Identical assessment procedures were used for cognitive assessment and dementia diagnosis at baseline and follow-up. These have been described previously in more detail 10. Briefly:
The Community Screening Interview for Dementia (CSI ‘D’) 12 consists of a 32 item cognitive test administered to the participant (20 minutes) and a 26 item informant interview, enquiring after the participant's daily functioning and general health (15 minutes). The cognitive score (COGSCORE), is a summary score from the participant cognitive test. The informant score (RELSCORE) is a total score from the informant interview. The adapted CERAD ten word list learning task was developed in the Indo-US Ballabgarh dementia study 13. Six words were taken from the original CERAD battery English language list; butter, arm, letter, queen, ticket, and grass. Pole, shore, cabin, and engine were replaced with corner, stone, book and stick, which were deemed more culturally appropriate 13. In the learning phase, the list is read out to the participant, who is then asked to recall the words that they remember. This process is repeated three times, giving a total learning score out of 30. Five minutes later the participant is again asked to recall the 10 words, giving a delayed recall score out of 10.
A structured comprehensive clinical mental state interview, the Geriatric Mental State, processed using a computer algorithm (AGECAT - Automated Geriatric Examination for Computer Assisted Taxonomy)14 to generate case levels of organicity (probable dementia), depression, anxiety and psychosis and a single hierarchically determined diagnosis.
Final dementia diagnosis was made in two ways:
We assessed the severity of dementia (no dementia, questionable dementia, mild, moderate or severe dementia) using a computerised operationalisation of the Clinical Dementia Rating (CDR) 15. The sum of the ratings across the six CDR domains, known as the ‘sum of boxes’ has been reported to be a reliable indicator of the progression of dementia 16.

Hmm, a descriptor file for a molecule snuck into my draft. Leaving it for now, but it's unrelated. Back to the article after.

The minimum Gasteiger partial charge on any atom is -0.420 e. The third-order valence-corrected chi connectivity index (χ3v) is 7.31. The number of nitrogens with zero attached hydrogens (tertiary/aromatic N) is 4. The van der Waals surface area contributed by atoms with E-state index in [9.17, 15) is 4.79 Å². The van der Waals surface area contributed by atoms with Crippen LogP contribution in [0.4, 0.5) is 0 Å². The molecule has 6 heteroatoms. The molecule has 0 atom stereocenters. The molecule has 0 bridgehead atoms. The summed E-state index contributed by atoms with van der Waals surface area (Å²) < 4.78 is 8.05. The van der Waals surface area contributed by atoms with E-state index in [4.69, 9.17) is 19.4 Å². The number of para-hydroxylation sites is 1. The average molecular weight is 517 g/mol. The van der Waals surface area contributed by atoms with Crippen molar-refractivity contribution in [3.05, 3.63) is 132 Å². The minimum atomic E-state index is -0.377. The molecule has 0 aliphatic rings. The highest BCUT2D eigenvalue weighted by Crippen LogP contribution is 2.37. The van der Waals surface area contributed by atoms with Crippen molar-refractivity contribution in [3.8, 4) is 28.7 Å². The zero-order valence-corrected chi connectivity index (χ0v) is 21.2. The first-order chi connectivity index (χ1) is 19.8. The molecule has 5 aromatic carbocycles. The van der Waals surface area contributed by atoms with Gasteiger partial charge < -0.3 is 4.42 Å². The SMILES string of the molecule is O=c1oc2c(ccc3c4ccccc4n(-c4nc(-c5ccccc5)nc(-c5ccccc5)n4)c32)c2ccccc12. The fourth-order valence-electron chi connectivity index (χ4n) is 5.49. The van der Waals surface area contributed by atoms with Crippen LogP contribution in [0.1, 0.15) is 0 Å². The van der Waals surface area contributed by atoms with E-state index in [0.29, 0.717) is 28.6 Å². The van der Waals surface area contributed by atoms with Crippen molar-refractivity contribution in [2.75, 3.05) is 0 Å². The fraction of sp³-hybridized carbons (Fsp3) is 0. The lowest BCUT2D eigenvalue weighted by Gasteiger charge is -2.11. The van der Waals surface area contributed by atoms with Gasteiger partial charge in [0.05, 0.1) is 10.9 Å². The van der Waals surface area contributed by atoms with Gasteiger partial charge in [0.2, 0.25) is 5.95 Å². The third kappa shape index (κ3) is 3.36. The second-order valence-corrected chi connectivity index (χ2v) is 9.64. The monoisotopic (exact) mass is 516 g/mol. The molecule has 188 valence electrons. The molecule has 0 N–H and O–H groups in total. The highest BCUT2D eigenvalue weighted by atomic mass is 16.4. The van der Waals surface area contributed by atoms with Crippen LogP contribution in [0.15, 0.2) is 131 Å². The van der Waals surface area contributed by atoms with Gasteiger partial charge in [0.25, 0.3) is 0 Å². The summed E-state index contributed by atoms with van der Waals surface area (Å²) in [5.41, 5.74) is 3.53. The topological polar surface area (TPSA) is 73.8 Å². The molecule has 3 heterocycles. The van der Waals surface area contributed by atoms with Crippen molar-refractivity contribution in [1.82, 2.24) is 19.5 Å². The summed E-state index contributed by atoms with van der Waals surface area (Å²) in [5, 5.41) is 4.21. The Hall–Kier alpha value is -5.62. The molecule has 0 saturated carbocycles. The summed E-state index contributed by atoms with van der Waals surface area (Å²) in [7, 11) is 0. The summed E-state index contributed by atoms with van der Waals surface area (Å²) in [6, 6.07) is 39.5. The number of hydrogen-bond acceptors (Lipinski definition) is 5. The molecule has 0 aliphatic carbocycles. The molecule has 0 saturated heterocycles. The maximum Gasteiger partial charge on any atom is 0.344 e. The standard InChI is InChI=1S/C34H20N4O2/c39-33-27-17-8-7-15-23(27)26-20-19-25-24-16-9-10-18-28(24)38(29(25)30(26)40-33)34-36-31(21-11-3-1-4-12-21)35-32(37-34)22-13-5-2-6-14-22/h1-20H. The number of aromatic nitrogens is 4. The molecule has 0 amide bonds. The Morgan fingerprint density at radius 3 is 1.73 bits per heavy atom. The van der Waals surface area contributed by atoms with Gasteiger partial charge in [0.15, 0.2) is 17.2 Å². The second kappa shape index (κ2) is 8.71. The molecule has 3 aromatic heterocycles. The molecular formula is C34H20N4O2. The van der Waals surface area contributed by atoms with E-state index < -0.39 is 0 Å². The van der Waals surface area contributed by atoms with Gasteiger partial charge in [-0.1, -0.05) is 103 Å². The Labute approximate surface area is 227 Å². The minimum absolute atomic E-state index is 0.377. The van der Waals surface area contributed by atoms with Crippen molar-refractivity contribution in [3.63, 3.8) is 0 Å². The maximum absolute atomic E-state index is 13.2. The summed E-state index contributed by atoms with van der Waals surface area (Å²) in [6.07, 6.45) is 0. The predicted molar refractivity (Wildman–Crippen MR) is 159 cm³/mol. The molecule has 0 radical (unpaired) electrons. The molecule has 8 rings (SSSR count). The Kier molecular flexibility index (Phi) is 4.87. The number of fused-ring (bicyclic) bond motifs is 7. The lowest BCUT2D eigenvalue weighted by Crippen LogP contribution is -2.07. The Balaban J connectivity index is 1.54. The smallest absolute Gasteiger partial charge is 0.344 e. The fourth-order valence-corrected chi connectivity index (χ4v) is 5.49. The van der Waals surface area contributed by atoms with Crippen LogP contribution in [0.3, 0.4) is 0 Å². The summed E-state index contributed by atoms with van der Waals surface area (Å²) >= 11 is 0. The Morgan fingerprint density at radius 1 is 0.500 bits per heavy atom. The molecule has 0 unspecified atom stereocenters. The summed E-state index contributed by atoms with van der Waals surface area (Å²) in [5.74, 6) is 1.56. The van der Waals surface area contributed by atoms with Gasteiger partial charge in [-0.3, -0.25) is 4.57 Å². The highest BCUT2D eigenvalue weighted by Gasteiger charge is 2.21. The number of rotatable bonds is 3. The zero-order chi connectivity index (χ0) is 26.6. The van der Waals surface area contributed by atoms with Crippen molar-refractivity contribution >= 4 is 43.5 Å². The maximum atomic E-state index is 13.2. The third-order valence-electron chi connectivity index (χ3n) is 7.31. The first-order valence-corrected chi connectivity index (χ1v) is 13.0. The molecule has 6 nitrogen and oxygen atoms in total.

Disability and dependency: Disability was measured using the 12 item World Health Organization Disability Assessment Schedule (WHODAS II) 17, developed by the WHO as a culture-fair assessment tool for use in cross-cultural comparative epidemiological and health services research. Dependency (whether the participant needed no care, some care or much care) was ascertained through a series of open-ended questions administered to the informant.
We describe the tracing and vital status of participants according to their cognitive status at baseline. We tested for differences in the baseline characteristics of those re-examined and not re-examined (not traced, deceased or not available for interview), using t-tests, or Chi squared tests as appropriate. For all those that were re-examined we describe, separately for all dementia cases, 10/66 dementia cases not meeting DSM-IV criteria and those with CIND, the distribution at baseline and follow-up (mean and standard deviation) for cognitive test scores (CSI'D' COGSCORE and 10 word recall), informant reports of cognitive and functional impairment (CSI'D' RELSCORE), and disability scores (WHODAS II). Paired t-tests were performed to quantify the changes from baseline in each measure, again separately for the dementia and CIND groups. Finally, we calculated change scores for each measure and performed independent sample t-tests to compare the extent of change between dementia and CIND groups.